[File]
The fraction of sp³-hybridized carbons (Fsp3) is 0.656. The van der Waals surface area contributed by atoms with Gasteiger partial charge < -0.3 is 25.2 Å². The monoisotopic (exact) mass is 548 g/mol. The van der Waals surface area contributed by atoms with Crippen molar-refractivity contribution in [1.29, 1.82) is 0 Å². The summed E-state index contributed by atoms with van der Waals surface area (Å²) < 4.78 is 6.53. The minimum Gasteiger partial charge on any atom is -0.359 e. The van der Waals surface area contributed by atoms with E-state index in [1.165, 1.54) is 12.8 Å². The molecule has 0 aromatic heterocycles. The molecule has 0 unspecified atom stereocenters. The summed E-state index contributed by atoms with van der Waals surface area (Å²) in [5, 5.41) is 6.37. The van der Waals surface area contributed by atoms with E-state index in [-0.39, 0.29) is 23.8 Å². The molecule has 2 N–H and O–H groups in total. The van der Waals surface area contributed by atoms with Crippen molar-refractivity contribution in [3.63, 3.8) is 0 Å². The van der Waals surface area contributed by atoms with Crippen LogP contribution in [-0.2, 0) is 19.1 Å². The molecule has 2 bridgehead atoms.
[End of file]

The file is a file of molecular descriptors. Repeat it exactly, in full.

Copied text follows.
The fraction of sp³-hybridized carbons (Fsp3) is 0.656. The van der Waals surface area contributed by atoms with Gasteiger partial charge < -0.3 is 25.2 Å². The monoisotopic (exact) mass is 548 g/mol. The van der Waals surface area contributed by atoms with Crippen molar-refractivity contribution in [1.29, 1.82) is 0 Å². The summed E-state index contributed by atoms with van der Waals surface area (Å²) < 4.78 is 6.53. The minimum Gasteiger partial charge on any atom is -0.359 e. The van der Waals surface area contributed by atoms with E-state index in [1.165, 1.54) is 12.8 Å². The molecule has 0 aromatic heterocycles. The molecule has 0 unspecified atom stereocenters. The summed E-state index contributed by atoms with van der Waals surface area (Å²) in [5, 5.41) is 6.37. The van der Waals surface area contributed by atoms with E-state index in [-0.39, 0.29) is 23.8 Å². The molecule has 2 N–H and O–H groups in total. The van der Waals surface area contributed by atoms with Crippen molar-refractivity contribution in [3.63, 3.8) is 0 Å². The van der Waals surface area contributed by atoms with Crippen LogP contribution in [-0.2, 0) is 19.1 Å². The molecule has 2 bridgehead atoms.